By State Representative, Leon D. Young
Here’s a news flash: A new study confirms that voter ID laws are very racist. Really?!! But in truth, this finding comes as no surprise to me. Conservative lawmakers routinely tout voter ID laws as a solution to voter fraud, but multiple investigations – including investigations conducted by Republican supporters of voter ID – confirm that those laws are a solution in search of a problem.
Per a new study by political scientists Zoltan L. Hajnal, Nazita Lajevardi and Lindsay Nelson, the empirical evidence reveals exactly what these laws are accomplishing. Per the aforementioned political scientists, turnout among Latino voters is “7.1 percentage points lower in general elections and 5.3 points lower in primaries” in states with strict voter ID laws. White turnout, per their study, is “largely unaffected.”
By way of background, the ploy of using voter ID as a voter suppression tool is a recent event. In 2011, there were 34 states nationwide that debated creating more restrictive voter ID rules. It’s estimated that 11 percent of Americans – about 21 million people – don’t have government-issued IDs, and the clear majority of them are people of color, senior citizens and younger voters.
Republicans are never shy about promoting themselves as diehard patriots. However, their actions and public policy purport a far different reality. As history, has shown time and time again, the GOP does considerably better at the polls when voter turnout is scant. Midterm and spring elections are prime examples of this fact. In truth, there are far more people who are either Democrats or lean in that direction than there are Republicans. Consequently, Republicans must employ one of two strategies, to improve their chances politically at the polls.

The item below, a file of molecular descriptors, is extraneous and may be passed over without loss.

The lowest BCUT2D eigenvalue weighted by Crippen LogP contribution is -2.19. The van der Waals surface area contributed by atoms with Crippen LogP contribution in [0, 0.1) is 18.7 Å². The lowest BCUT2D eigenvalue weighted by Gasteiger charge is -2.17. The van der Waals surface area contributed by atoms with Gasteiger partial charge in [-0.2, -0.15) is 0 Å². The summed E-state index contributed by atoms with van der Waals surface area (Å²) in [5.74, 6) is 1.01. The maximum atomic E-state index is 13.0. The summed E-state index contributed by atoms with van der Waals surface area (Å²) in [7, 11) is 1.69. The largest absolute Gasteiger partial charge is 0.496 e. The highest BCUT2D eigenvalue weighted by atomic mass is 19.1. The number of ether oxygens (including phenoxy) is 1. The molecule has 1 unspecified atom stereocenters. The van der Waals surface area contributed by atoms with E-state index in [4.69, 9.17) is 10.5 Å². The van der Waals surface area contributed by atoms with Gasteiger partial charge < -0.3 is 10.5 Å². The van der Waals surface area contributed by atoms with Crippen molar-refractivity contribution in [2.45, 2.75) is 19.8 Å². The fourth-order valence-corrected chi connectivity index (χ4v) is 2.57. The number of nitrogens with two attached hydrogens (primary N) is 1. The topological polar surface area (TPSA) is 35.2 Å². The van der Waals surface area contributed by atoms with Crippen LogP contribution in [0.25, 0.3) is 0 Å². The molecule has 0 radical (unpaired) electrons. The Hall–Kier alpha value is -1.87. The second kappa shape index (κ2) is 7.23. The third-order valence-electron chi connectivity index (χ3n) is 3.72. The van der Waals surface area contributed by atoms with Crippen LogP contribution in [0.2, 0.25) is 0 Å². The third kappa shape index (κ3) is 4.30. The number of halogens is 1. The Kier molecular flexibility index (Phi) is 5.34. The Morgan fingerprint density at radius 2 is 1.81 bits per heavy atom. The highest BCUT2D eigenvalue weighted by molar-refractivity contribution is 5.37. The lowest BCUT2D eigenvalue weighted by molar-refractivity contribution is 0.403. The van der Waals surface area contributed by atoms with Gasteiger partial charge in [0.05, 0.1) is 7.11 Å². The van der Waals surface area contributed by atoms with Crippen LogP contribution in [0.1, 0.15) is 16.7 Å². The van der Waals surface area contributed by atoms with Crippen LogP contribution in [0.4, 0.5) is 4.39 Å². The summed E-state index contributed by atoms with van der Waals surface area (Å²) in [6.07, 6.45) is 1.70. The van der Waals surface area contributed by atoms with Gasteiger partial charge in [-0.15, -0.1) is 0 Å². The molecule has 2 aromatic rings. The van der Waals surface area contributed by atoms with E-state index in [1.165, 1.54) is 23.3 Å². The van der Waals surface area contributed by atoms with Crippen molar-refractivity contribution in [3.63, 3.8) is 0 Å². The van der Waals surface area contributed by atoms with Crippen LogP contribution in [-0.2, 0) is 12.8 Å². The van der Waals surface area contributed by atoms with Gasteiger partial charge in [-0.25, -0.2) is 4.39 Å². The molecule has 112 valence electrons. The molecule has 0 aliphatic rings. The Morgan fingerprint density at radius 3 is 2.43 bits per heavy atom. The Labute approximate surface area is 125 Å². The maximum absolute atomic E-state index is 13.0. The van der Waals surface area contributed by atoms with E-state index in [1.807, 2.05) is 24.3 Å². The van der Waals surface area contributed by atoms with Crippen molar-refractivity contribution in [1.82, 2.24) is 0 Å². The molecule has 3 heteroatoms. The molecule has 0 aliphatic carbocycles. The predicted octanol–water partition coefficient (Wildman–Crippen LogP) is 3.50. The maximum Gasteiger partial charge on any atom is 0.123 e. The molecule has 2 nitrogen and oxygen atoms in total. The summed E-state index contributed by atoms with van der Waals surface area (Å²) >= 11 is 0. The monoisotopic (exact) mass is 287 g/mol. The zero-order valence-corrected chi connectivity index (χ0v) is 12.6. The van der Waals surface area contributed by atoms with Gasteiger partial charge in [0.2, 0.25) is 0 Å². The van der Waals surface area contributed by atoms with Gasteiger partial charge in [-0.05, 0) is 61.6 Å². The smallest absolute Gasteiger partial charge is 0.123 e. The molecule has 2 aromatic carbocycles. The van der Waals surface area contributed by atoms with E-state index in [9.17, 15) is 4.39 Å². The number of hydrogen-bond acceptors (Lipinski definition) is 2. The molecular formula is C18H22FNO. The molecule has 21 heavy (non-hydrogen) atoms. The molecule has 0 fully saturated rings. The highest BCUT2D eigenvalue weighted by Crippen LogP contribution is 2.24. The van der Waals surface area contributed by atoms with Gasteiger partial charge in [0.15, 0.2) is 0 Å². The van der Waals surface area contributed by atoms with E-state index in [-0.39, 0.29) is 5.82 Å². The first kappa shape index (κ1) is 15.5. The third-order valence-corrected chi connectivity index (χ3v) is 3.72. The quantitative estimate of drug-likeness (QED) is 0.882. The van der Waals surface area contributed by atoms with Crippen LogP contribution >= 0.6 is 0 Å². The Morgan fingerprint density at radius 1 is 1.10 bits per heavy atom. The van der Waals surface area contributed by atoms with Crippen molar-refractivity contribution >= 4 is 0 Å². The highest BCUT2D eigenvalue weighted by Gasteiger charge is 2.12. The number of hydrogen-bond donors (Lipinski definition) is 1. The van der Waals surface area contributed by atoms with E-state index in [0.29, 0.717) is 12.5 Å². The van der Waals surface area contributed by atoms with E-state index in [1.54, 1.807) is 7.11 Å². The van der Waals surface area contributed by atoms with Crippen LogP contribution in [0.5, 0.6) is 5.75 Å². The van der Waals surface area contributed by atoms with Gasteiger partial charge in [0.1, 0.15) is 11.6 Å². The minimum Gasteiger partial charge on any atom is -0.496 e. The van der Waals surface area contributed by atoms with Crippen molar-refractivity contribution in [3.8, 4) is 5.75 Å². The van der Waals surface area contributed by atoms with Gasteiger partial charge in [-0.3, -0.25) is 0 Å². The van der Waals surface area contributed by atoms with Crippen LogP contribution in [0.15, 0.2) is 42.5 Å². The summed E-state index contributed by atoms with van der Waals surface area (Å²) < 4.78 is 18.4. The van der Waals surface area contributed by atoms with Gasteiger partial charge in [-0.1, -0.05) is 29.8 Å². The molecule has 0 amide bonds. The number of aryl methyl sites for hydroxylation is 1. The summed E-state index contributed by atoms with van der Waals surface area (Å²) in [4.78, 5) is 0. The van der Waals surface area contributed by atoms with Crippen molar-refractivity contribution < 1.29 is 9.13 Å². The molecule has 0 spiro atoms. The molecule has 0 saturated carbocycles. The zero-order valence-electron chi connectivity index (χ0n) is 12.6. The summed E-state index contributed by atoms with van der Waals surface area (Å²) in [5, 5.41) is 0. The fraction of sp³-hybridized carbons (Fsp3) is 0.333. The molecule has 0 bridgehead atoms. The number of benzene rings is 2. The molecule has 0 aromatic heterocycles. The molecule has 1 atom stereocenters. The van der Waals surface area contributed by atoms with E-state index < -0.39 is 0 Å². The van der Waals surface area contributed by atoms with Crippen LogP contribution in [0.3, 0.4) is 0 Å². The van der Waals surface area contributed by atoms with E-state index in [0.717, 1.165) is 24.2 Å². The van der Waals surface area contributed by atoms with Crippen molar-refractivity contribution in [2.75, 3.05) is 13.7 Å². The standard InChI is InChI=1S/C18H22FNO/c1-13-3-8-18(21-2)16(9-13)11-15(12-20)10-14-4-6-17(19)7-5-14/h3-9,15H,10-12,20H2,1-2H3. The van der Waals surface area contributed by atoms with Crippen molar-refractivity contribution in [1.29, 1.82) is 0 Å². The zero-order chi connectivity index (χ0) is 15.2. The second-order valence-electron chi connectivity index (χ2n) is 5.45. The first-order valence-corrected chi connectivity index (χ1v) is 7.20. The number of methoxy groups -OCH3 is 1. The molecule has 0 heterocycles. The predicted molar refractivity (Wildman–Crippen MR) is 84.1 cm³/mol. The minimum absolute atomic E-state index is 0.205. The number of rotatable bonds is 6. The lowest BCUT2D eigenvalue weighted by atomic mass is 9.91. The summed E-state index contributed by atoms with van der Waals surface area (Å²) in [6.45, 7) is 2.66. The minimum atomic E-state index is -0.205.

The GOP could do some real soul-searching and opt to amend its caustic public policy initiatives that many consider divisive, or simply try to slant the electoral process to give themselves a definite political advantage.
Obviously, Republicans have opted for the latter approach.
The new study also offers a possible explanation for why conservatives are so in favor of these voter ID laws. “By instituting strict voter ID laws (like in Wisconsin),” they explain, “states can alter the electorate and shift outcomes toward those on the right. In states with such laws “the influence of Democrats and liberals wanes and the power of Republicans grows.”
Yet, despite the racist impact of voter ID and a federal law prohibiting such impacts, it is far from clear that the Supreme Court will enforce the Voting Rights Act when it hears a challenge to voter ID. Last year, a federal appeals court struck down North Carolina’s omnibus voter suppression law, after finding that the law was intentionally designed to target black voters and to minimize its impact on whites.
Yet all four conservative justices voted to reinstate this law before the 2016 election.
If Judge Neil Gorsuch, President Donald Trump’s nominee to fill the vacant seat on the Supreme Court, is confirmed, he will likely be the fifth vote in favor of voter ID and its inherent practice of racial voter suppression.